Post by Huey, OSIP Touring Filmmaker

On Tour: Jim Hanon visits Allentown, PA

13 Oct
Bob Hope had performed at the symphony hall in Allentown, Pennsylvania back in the days of vaudeville. What a great venue for the On Screen/In Person tour. It might have been nice to play off the history of the place and tell some jokes before the audience discussion, except the nature of the film doesn’t lend itself to that.
We had an older audience, and I enjoyed a different kind of discussion because many of them remember the civil rights movement in the US. Naturally, there was some discussion about whether it is appropriate to compare the nonviolence movement in the US to the middle east and most specifically the Palestinians. I find it very easy to understand why all the protagonists in the film mention their inspiration in Dr. King, for the center of what they are struggling for is equality.  They see nonviolence as the path toward equality and equality as the path toward peace. At the same time I also understand why some feel any comparison is misleading.
How you feel about the Palestinian people is at the heart of whether you agree if the comparison is appropriate. If you feel they are terrorists at war with Israel, then the comparison is outrageous. If you feel they are civilians struggling to survive and make their respective societies better for both peoples then the comparison is nothing short of inspirational.  The film, Little Town of Bethlehem, ia about the joint Israeli and Palestinian nonviolence movement. They are paying the price within their respective societies to bridge the gap between the two peoples. They believe, as Dr. King did, “Their destiny is tied to our destiny.”
In the early days of vaudeville the stage was segregated. It was wonderful to be back on an old vaudeville stage with this story. And it was great to be among the thoughtful people of Allentown.

Post by Jim Hanon, OSIP Touring Filmmaker

On Tour: The Silence

12 Sep

The story of screening TRUST at the Allentown Symphony is one of being reminded to keep things in perspective.

Thursday was one of those awful travel days – thanks to tropical storm Lee, my plane was hours late landing in Philadelphia, President Obama declared Pennsylvania a disaster area, and I had no idea whether what lay ahead on the road from Philadelphia to Allentown – maybe cresting rivers?  I was anxious about whether I’d arrive in time for the evening screening and fuming in a long line at the rental car agency when Robin Flores from the Allentown Symphony called to say she had just spoken with the teacher who’d screened TRUST that afternoon for fifty of her students.  Apparently this particular class was a rowdy bunch of students, but they sat riveted through the entire film.  Even after the lights came up, all fifty sat, very still, in complete silence for a full minute.  I struggled not to burst into tears – that’s how Kenji Yamamoto, my filmmaking partner and husband, intended audiences to respond to TRUST.  And with that, the bad travel day anxieties faded into the distance, where they belonged.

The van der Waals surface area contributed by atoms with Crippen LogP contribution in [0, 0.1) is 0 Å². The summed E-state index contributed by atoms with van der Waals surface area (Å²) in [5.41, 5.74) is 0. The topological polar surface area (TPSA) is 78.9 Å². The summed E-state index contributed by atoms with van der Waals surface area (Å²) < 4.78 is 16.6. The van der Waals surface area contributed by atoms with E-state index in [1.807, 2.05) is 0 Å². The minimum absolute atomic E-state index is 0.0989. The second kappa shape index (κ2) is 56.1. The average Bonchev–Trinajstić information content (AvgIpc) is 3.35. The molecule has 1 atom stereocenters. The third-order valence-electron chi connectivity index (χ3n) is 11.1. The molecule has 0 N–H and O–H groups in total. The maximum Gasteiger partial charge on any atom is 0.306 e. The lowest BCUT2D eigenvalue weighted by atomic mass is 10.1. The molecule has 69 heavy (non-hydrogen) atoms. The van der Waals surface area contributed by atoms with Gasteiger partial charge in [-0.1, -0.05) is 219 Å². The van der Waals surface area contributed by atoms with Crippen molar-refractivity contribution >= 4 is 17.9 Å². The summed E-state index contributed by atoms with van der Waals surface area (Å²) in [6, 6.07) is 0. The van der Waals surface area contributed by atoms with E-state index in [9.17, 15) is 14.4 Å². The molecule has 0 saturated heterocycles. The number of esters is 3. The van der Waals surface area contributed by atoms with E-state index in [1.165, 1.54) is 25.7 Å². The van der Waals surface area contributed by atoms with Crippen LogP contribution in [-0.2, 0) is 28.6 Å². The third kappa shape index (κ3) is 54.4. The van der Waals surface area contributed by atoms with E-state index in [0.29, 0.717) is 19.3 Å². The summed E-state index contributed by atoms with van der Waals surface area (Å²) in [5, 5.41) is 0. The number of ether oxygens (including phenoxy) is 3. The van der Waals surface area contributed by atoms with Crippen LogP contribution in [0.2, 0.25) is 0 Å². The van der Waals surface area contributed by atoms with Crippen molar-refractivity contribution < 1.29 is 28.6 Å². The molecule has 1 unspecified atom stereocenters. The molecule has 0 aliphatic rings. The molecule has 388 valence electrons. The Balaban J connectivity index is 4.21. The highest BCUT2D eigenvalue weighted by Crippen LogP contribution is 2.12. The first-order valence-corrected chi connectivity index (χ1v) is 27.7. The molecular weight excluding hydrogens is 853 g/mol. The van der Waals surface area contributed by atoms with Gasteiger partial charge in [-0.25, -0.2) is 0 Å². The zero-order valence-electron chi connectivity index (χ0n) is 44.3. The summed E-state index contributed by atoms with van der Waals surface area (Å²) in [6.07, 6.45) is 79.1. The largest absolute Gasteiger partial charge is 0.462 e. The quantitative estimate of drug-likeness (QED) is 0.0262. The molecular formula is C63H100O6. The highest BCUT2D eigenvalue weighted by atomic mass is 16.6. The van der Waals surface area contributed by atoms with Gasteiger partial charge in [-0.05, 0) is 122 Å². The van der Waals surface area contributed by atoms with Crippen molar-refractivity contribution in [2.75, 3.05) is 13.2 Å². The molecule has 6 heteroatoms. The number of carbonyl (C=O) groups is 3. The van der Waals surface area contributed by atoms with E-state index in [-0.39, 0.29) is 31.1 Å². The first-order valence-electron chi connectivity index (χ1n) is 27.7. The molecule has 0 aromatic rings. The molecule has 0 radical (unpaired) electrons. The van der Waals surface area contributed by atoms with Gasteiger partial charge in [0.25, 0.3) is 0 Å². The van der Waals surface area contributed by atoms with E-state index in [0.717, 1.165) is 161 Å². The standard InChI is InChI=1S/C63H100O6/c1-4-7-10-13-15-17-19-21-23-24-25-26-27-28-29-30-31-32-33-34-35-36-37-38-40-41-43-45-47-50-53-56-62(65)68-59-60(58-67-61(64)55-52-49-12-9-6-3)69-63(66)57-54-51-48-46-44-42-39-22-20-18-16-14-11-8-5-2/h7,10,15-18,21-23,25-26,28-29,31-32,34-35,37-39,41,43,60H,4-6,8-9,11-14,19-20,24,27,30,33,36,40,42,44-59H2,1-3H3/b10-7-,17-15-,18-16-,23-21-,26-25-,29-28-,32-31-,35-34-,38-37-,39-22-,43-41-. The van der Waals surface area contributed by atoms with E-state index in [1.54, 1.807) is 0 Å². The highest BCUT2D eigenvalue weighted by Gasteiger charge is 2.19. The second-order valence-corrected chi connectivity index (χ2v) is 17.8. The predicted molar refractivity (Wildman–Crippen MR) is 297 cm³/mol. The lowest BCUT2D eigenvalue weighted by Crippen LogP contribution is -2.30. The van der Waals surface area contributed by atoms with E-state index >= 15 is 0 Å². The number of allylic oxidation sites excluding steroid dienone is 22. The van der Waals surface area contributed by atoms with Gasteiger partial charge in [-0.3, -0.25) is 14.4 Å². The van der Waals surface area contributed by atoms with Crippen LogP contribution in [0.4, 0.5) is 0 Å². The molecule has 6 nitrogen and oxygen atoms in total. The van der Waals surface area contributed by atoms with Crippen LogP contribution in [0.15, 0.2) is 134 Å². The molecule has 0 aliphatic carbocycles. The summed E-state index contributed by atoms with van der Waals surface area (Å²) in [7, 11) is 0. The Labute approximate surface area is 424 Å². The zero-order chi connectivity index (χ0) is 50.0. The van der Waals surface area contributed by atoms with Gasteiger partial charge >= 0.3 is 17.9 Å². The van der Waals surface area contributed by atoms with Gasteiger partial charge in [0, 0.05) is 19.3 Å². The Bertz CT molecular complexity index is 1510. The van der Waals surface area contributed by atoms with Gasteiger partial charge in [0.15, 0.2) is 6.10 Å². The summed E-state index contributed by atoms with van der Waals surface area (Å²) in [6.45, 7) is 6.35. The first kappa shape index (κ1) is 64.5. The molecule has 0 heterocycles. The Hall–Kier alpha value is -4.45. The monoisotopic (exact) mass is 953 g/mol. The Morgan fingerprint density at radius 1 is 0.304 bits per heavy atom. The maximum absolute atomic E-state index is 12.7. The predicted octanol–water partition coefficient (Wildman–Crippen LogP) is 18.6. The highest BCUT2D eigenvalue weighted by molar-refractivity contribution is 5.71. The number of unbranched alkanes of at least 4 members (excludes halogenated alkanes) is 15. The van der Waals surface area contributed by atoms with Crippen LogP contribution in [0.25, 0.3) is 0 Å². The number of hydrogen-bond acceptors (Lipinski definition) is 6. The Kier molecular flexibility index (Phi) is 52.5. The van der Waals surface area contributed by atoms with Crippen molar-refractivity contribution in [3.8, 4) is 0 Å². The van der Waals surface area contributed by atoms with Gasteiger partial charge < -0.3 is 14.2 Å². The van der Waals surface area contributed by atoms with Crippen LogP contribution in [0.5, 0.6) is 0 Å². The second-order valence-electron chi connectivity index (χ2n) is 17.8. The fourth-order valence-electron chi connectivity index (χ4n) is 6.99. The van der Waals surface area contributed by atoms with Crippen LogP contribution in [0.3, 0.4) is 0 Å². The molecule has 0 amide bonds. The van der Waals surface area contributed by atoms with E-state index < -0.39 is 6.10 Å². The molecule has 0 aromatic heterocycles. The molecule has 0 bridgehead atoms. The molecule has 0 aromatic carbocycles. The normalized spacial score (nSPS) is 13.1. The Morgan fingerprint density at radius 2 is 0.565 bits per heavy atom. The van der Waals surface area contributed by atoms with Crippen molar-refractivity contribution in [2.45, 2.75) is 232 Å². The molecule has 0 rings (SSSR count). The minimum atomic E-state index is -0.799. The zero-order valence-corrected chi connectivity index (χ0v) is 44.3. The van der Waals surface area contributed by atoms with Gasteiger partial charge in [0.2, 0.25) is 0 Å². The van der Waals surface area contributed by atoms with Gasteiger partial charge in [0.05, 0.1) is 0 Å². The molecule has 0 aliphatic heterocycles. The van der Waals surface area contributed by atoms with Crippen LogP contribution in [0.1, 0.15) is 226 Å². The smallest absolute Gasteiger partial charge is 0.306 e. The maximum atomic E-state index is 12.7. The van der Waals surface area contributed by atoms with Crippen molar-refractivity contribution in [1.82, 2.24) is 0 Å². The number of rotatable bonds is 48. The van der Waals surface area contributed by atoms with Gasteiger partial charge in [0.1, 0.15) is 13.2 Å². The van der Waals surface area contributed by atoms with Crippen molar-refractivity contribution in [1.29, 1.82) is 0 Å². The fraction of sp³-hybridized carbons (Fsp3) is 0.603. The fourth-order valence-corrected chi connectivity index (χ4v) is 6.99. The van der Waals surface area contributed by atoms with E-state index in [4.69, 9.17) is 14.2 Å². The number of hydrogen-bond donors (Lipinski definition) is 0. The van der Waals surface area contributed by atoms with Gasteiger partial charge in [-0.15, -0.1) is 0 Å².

The following morning, Robin and I arrived bright and early at Lehigh Valley Performing Arts School in Bethlehem, a charter school of 600 plus students. Theater teacher Diane Wagner led us into the black box theater, where the fifty students who had seen TRUST wanted to talk about the silence.  They said they were usually a boisterous audience, leaping to their feet to give a standing ovation after seeing something they like, but after seeing TRUST, no one moved, no one said a word.  One young man said that after the lights came up, he was feeling and thinking about so many things, he thought it would have cheapened the experience not to have that silence.

The students told me Ms Wagner had paused the film part way through, because they were crying so hard after hearing the incest part of Marlin’s story, she felt they needed a break.  When Kenji and I were editing TRUST, our concept was to break Marlin’s storytelling into four sequences, so that after each sequence, the audience would think that her story couldn’t get more traumatic, but then, in the next sequence, it would.

The class is made up of 11th and 12th graders who have been together in the theater class since 9th grade.  Ms Wagner said right now, they are casting for a play and the students are consumed their individual concerns about auditions and parts.  From her perspective, one of the best effects of showing TRUST was seeing the students regain perspective about the big picture, the community of their theater class, and raise their heads above all the trying details of auditioning. She said she planned to buy a copy of TRUST and show it every year.

This is what I live for – what a great experience.

Post written by Nancy Kelly, On Screen/In Person touring filmmaker